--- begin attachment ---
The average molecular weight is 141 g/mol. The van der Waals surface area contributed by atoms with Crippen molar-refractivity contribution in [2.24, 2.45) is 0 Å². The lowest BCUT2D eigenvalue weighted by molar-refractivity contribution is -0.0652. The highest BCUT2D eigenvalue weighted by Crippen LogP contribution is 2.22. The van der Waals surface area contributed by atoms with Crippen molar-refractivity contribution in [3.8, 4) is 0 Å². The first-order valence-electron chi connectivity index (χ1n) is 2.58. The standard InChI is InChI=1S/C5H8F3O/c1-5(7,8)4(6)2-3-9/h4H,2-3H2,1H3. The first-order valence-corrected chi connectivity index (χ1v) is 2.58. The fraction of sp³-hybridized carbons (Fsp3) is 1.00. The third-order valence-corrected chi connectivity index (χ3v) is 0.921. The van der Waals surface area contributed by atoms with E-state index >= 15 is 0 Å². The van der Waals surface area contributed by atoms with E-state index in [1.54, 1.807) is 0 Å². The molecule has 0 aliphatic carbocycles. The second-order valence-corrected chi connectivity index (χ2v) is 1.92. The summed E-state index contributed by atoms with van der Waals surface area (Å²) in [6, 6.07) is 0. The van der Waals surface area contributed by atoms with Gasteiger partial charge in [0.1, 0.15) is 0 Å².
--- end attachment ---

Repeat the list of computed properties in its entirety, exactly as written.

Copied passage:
The average molecular weight is 141 g/mol. The van der Waals surface area contributed by atoms with Crippen molar-refractivity contribution in [2.24, 2.45) is 0 Å². The lowest BCUT2D eigenvalue weighted by molar-refractivity contribution is -0.0652. The highest BCUT2D eigenvalue weighted by Crippen LogP contribution is 2.22. The van der Waals surface area contributed by atoms with Crippen molar-refractivity contribution in [3.8, 4) is 0 Å². The first-order valence-electron chi connectivity index (χ1n) is 2.58. The standard InChI is InChI=1S/C5H8F3O/c1-5(7,8)4(6)2-3-9/h4H,2-3H2,1H3. The first-order valence-corrected chi connectivity index (χ1v) is 2.58. The fraction of sp³-hybridized carbons (Fsp3) is 1.00. The third-order valence-corrected chi connectivity index (χ3v) is 0.921. The van der Waals surface area contributed by atoms with E-state index >= 15 is 0 Å². The van der Waals surface area contributed by atoms with E-state index in [1.54, 1.807) is 0 Å². The molecule has 0 aliphatic carbocycles. The second-order valence-corrected chi connectivity index (χ2v) is 1.92. The summed E-state index contributed by atoms with van der Waals surface area (Å²) in [6, 6.07) is 0. The van der Waals surface area contributed by atoms with Gasteiger partial charge in [0.1, 0.15) is 0 Å².